Even for those who maintain that a college education isn’t essential to successful entrepreneurship, alternative educational programs are well worth considering. Such programs are able to teach skills and provide resources to both experienced and new entrepreneurs that cannot be accessed when working all by yourself.

Beyond networking with other passionate people, educational programs offer a great place to start learning practical skills that can reduce the learning curve for running your company. Consider these three ways continued education remains a crucial opportunity for aspiring entrepreneurs:

1. By Providing Access To Valuable Relationships

Many universities and educational institutions are contributing to their local startup ecosystem through incubator and accelerator programs. These programs connect young entrepreneurs to real startup resources that are harder to come by when you are starting out on your own — in some cases, leading to job opportunities and access to funding for student-led projects.

Ameren Accelerator, a program powered by the University of Missouri System, UMSL Accelerate, and Capital Innovators, is intentional about its approach to this collaboration. The accelerator focuses on energy technology startups and allows entrepreneurs to glean valuable industry knowledge from mentor partners at the university level. UMSL students selected as interns learn in an experiential setting as they participate in the program alongside the startup founders, benefiting from this access to mentorship and, in some instances, gaining job offers with the companies they intern for.

International programs offer similar resources. The Meltwater Entrepreneurial School of Technology (MEST) incubator in Africa provides training, seed investment, and mentorship opportunities in an intensive 12-month program for outstanding students from across the continent. Finding mentors and other leaders who can assist you with specific issues is key to entrepreneurial success, and programs like these are designed to help you find those people faster.

2. By Growing Your Ability To Work With People Of Various Backgrounds

To be successful as a business leader, you will need to be able to work with a wide range of people. Employees come with all different personalities, and the more diverse the set, the better at problem-solving they are. Educational programs offer the opportunity to both work with different personalities on projects and interact with individuals from different cultures. Learning how to manage groups of people who don’t always agree will be key to creating a positive work environment in your company.

And what better way to understand the international business landscape than to go visit other countries? Study abroad programs allow you to observe local practices firsthand, while foreign language classes can give you a leg up in the increasingly global business environment. Classes in international business or foreign affairs can help you identify and overcome obstacles to international business transactions.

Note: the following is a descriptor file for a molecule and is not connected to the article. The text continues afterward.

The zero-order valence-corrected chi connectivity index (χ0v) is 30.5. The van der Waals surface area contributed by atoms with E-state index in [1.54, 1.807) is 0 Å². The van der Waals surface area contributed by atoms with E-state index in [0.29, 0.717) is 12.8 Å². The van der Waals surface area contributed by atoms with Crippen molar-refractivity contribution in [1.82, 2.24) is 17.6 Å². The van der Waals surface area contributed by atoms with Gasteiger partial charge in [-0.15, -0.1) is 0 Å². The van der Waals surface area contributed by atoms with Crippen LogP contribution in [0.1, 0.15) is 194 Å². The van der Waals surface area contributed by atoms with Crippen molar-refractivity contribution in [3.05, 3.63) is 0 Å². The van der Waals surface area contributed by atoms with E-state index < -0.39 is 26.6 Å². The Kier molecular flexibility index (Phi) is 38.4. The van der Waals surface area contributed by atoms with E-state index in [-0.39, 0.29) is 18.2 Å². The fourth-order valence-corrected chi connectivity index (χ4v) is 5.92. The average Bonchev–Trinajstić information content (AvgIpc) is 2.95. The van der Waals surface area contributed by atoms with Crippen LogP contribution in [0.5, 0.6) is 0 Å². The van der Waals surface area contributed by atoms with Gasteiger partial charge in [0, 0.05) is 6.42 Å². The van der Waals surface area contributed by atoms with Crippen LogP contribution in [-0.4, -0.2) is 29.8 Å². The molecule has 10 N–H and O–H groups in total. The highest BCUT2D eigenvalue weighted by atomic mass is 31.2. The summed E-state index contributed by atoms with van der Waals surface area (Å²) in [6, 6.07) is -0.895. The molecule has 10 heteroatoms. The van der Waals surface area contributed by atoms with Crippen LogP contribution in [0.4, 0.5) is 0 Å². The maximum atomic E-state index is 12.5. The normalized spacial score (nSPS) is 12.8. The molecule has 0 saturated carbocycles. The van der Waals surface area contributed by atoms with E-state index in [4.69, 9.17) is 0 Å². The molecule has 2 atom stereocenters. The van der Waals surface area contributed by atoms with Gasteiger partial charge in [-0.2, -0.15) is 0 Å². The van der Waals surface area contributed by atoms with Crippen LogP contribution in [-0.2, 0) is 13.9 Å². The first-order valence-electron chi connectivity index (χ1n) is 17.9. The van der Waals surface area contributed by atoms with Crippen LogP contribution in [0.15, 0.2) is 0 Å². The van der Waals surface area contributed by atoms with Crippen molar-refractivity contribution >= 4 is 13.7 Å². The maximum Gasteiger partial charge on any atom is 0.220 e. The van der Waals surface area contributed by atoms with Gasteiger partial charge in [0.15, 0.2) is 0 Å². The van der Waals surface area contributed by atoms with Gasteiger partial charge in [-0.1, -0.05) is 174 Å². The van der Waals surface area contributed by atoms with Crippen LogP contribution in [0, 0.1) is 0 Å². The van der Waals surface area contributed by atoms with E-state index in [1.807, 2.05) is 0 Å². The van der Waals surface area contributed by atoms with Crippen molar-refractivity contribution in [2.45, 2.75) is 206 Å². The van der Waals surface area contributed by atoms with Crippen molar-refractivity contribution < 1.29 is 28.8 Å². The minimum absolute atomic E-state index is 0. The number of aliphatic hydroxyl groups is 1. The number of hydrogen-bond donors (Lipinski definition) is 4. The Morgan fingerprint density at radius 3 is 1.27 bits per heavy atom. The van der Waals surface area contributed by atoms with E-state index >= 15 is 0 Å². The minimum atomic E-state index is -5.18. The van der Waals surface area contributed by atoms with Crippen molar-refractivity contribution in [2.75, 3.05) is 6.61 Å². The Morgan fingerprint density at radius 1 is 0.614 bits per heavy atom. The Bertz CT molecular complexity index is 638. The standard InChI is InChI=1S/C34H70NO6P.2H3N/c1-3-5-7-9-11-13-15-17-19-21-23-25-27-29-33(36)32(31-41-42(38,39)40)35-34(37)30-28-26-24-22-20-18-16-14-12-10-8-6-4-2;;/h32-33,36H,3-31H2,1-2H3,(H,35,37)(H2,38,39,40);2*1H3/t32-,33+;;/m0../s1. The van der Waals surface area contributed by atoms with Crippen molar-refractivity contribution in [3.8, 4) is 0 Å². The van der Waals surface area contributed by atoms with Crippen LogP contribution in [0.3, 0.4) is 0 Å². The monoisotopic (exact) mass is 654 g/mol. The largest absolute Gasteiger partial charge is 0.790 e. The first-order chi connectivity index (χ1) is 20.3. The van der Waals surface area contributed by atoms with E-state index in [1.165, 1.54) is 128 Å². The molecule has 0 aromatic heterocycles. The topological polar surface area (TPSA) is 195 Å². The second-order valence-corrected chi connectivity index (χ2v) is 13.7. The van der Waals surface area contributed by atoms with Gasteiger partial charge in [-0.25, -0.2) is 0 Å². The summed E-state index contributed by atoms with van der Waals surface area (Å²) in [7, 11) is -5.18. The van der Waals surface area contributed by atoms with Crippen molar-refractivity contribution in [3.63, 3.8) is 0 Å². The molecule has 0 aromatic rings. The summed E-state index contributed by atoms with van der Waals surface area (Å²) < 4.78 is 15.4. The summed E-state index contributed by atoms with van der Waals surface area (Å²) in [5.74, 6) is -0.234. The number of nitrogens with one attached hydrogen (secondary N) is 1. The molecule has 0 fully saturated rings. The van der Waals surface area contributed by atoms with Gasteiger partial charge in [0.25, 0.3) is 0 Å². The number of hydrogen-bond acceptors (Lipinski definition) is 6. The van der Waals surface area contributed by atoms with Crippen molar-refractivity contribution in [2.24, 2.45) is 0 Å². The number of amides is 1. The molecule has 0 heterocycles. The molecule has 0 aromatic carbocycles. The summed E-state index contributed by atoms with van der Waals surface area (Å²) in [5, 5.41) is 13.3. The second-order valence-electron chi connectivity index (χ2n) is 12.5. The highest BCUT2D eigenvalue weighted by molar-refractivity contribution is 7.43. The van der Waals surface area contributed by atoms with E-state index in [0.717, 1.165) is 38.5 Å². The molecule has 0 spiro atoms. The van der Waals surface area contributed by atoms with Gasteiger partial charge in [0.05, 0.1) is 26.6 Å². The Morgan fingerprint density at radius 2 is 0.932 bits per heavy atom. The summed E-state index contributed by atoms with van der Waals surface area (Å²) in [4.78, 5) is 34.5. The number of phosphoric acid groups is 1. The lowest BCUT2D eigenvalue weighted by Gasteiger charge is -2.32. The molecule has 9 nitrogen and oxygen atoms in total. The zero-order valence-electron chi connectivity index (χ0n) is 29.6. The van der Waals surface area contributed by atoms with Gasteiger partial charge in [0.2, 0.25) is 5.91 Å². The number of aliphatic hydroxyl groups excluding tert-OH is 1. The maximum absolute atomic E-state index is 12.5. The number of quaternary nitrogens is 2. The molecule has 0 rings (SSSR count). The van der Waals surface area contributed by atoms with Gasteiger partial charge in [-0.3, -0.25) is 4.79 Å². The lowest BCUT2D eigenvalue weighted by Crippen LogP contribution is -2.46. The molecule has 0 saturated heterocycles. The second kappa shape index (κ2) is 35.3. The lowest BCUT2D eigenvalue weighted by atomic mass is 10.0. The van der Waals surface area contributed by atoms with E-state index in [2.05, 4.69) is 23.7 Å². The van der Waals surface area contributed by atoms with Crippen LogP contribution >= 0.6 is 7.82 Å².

Taking advantage of these opportunities in college or through programs such as IES Abroad will make you a better business manager and provide more growth options in the future.

3. By Teaching Leadership Skills Critical To Success

Half of all businesses fail by their fifth year, and only 80 percent make it past the first. You will need sharp leadership and management skills to avoid becoming one of these statistics.

The good news? Business majors are required to take introductory management courses that teach skills like leading others in a business setting. Most programs also offer courses in problem-solving, how to establish SMART goals, and how to build quality relationships with your employees and clients.

Programs such as Operation JumpStart or LaunchU — which often partner with colleges and universities — allow you to work with a certified facilitator to develop your business plan. This will help you determine whether the plan will be feasible before you put any money into the business. Half of leading is knowing where you are going and communicating that clearly to those working with you.

Entrepreneurs are good at identifying ways to make the most of opportunities, and continued education is no exception. With their concentration of resources and growing emphasis on providing entrepreneurial experiences, colleges, universities, and other educational programs are primed with possibilities just waiting for you to exploit for success.

William Arruda is a public speaker, author and the cofounder of CareerBlast and creator of the complete LinkedIn quiz that helps you evaluate your LinkedIn profile and networking strategy.

Sun, 11 Feb 2018 01:33:00 -0600 William Arruda en text/html https://www.forbes.com/sites/williamarruda/2018/02/11/why-aspiring-entrepreneurs-should-put-their-education-first/